customer experiences

Digital learning boosts safe working in the port

17 March 2017 • 4 min reading time

The Port of Rotterdam aspires to be the safest and most sustainable mainport by 2020. That imposes great demands on the companies operating in the port, and on the professional skills of their employees. They are being assisted in this by Sam (Safety At MainPort), a new digital learning platform.

When TNO researchers interviewed maintenance managers and employees in the Port of Rotterdam, it became clear that, by itself, acquiring technical skills and a basic knowledge of safety just won’t cut it. In response to this need, the Malmberg publishing company – together with iTanks and TNO – developed the Sam digital learning platform, to encourage people to engage in continuous learning about safety. “There is more to Sam than simply teaching people procedures,” explains Dr Karen Oude Hengel, a Work, Health & Technology researcher at TNO. “The teaching method used is intended to instil safe behaviour in the DNA of contractors’ employees working in the port area, to the point at which they take the initiative to practice realistic situations with co-workers every week. In this way, reactive learning becomes proactive. People retain the knowledge acquired through this new form of learning much better than they would if they just took the occasional course and did some tests. This is because the latter type of knowledge soon fades away again.”

Re-enacting unsafe situations

“Drawing on TNO’s knowledge of safety and health at work, we got to work to build a digital platform,” says Geeske Steeneken, Malmberg’s Sam Business Unit Manager. “We were astonished that something like this was not already available. All of the existing safety-related material was based on a very traditional design. Going digital gives you many more options. For instance, it enables you to practice visually realistic situations. You can even re-enact unsafe situations, something that is totally impossible in real life, of course. All of these aspects add value.”

“For contractors, there is more at stake here than getting their employees to engage in continuous learning, this also enables them to demonstrate to their clients how serious they are about safety. That creates trust”

Theory built on everyday practice

Her colleague, John Nouwens, Business Unit Manager for senior secondary vocational education and training, adds that: “We have now developed a series of modules for a wide range of activities and situations, which port employees can practice on a tablet computer. Employers in the petrochemical industry give their employees quite a lot of time for training. However, this usually takes the classical form of instruct, apply, test. For the majority of those using the platform, however, this is not very effective. This is because they are very practically-minded people, so you really shouldn’t burden them with endless lessons on theory. Which is why, in our teaching model, we take the opposite approach. We offer theoretical material in a practical context, in the form of work-related situations with which the employees are very familiar.”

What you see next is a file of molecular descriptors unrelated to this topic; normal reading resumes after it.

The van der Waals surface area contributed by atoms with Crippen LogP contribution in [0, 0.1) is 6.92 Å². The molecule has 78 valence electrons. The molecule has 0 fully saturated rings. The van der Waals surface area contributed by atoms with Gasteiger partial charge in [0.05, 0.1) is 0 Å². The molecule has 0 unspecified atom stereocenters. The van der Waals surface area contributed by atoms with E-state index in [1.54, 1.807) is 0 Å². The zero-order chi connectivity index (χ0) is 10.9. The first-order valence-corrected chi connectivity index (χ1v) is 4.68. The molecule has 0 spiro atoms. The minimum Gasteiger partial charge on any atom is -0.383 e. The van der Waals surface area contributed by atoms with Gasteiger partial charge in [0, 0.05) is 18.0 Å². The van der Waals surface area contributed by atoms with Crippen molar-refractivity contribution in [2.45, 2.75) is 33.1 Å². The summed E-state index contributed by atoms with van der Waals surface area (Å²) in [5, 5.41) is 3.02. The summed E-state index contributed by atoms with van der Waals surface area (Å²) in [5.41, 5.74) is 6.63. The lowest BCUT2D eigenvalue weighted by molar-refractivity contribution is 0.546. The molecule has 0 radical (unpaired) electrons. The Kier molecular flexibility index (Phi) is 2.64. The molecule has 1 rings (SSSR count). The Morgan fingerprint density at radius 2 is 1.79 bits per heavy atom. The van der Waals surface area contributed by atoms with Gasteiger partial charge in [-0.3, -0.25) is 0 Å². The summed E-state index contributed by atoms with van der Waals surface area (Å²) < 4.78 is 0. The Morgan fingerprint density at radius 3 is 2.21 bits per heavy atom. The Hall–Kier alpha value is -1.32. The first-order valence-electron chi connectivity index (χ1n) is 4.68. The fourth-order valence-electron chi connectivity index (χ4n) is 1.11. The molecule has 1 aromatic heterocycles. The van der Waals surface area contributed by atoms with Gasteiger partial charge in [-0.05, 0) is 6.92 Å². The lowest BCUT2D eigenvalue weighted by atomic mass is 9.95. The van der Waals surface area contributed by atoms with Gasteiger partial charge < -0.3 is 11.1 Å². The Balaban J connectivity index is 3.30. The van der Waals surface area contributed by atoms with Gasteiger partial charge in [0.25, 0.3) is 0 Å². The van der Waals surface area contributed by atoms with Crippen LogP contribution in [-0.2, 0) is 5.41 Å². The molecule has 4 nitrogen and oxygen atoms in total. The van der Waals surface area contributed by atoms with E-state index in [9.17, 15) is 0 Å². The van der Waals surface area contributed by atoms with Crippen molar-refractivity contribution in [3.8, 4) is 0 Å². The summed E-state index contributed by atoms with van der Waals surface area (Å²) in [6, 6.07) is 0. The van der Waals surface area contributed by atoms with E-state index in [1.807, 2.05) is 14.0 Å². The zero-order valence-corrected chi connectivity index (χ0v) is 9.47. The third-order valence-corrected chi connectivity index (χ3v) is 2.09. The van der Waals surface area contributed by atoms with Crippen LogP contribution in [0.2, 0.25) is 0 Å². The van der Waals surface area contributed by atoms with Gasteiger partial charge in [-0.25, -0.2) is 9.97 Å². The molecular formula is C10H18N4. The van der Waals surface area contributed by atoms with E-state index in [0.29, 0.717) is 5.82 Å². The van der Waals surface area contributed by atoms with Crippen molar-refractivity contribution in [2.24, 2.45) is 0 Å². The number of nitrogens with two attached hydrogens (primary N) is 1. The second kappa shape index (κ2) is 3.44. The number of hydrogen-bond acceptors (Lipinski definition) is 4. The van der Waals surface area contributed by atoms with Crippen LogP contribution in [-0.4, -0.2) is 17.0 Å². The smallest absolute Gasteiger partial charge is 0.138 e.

“Here in the port, all safety-related matters are incredibly well organized,” says Geeske. “Yet everything you are taught about processes and procedures is quite general in scope. Individual employees do not get the feeling that any of this relates directly to them. The course materials that we have developed for Sam have all been designed from the viewpoint of the individual employee, carrying out specific activities in a specific place. In other words, they perform exercises that are based on familiar situations in the workplace. The aim is to activate their knowledge, and to challenge them to weigh up various courses of action in specific situations. You can teach them all the theory you like, but what really matters is using that knowledge effectively in your own situation in the workplace.”

“Sam is intended to change people’s behaviour, making them more aware of safety issues”

Practising Sam with co-workers

The employees of ten different companies have already started working with Sam. They practice in the workplace for ten minutes each week (usually in groups of five to ten) using a module that is relevant to what is happening there and then. For instance, the following week they might be scheduled to work on a refinery site or in a tank storage facility, as part of a crew working at height. A special module has been developed for this. “When you are working in the practical situation, the following week, this knowledge will be right at the front of your mind,” says Karen. “The employees work and learn together with their co-workers. It also encourages people to get involved. The responses received have been positive, they enjoy learning in this way. There are no dry and dusty classroom lessons on theory. Instead, they explore familiar practical situations with their colleagues, in the company cafeteria. For contractors, there is more at stake here than getting their employees to engage in continuous learning. It is also a way of demonstrating to their clients, which are often large petrochemical companies, how serious they are about safety. That creates trust.”

Changing behaviour

John points out that “The contractors’ response is the same one that we had at the start, why didn’t we already have something like this? They now consider it vital for their employees to work on their skills, week in, week out. That would have been impossible without a digital learning environment. And the employees themselves take great pride in showing that they have completed the modules successfully. Sam is intended to change people’s behaviour, making them more aware of safety issues.”

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